Archaeologists excavating the site of Amenhotep III’s funerary temple in Luxor have found a colossal head of the pharaoh from what was once an enormous full-body statue. Other pieces of the statue have been found in the area, but this is the largest and depicts the pharaoh’s serene visage at its youthful ideal.
Measuring 2.5 metres, made from solid red granite and depicting Amenhotep III wearing the Upper Egyptian white crown, it has been described in a press statement by Secretary General of the Egyptian Supreme Council of Antiquities Zahi Hawass as a “masterpiece of highly artistic quality”.
The head, added Hawass, is a “portrait of the king with very fine youthful sculptured features”. It was sheared from the body statue at the chin and neck. The body statue – fragments of which are currently in restoration – is believed to show Amenhotep III in a standing position, with his hands crossed over his chest and holding the royal insignia.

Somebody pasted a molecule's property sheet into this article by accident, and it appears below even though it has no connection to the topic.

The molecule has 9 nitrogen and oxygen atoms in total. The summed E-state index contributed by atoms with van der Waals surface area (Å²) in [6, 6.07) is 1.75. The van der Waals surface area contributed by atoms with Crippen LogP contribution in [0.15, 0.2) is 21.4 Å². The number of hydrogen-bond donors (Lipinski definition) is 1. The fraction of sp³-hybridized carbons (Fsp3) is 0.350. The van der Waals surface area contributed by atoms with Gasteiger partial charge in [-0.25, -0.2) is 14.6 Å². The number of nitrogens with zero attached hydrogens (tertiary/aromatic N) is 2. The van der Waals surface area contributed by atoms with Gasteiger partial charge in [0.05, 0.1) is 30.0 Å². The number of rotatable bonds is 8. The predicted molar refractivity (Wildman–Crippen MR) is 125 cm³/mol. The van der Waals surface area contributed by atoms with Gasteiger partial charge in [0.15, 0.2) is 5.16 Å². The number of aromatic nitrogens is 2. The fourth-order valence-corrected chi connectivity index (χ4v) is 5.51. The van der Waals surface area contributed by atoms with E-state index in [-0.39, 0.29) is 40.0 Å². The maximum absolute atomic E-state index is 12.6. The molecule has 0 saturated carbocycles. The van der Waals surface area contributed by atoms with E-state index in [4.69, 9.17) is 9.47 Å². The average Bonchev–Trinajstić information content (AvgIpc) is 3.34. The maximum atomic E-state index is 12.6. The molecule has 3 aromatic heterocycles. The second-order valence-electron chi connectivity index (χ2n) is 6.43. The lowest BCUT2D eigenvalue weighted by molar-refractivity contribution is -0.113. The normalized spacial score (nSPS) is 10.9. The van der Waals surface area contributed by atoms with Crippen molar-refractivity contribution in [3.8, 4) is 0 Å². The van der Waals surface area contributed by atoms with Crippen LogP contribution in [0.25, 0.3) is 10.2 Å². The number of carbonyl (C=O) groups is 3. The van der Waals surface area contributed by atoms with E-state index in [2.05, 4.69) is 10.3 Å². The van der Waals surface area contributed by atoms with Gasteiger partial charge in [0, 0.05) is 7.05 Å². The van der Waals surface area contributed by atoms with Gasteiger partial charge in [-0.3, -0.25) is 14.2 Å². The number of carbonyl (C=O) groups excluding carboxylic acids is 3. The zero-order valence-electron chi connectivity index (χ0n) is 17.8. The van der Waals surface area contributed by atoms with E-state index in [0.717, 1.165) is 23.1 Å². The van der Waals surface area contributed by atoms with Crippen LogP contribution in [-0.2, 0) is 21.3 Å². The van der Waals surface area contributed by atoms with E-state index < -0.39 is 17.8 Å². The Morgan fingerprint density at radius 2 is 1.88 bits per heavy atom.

So far the team has uncovered 84 statues at Amenhotep’s funerary temple, including the giant head plus other depictions of Amenhotep III and his wife, Queen Tiye.
They’ll keep looking for more pieces of the colossal statue, but the site is so gigantic — 350,000 square meters (that’s over 3,767,000 square feet) — that who knows if they’ll be able to find them.
A unrelated but nonetheless neat little tidbit from the article:
Amenhotep was the wealthiest and most powerful of all the pharaohs of ancient Egypt. In a list compiled by American business and financial bible Forbes in 2008, he was ranked as the 12th richest person in human history.
I couldn’t find the Forbes article the factoid was allegedly derived from and other lists I’ve encountered don’t include pharaohs or Alexander the Great type people who “owned” basically everything.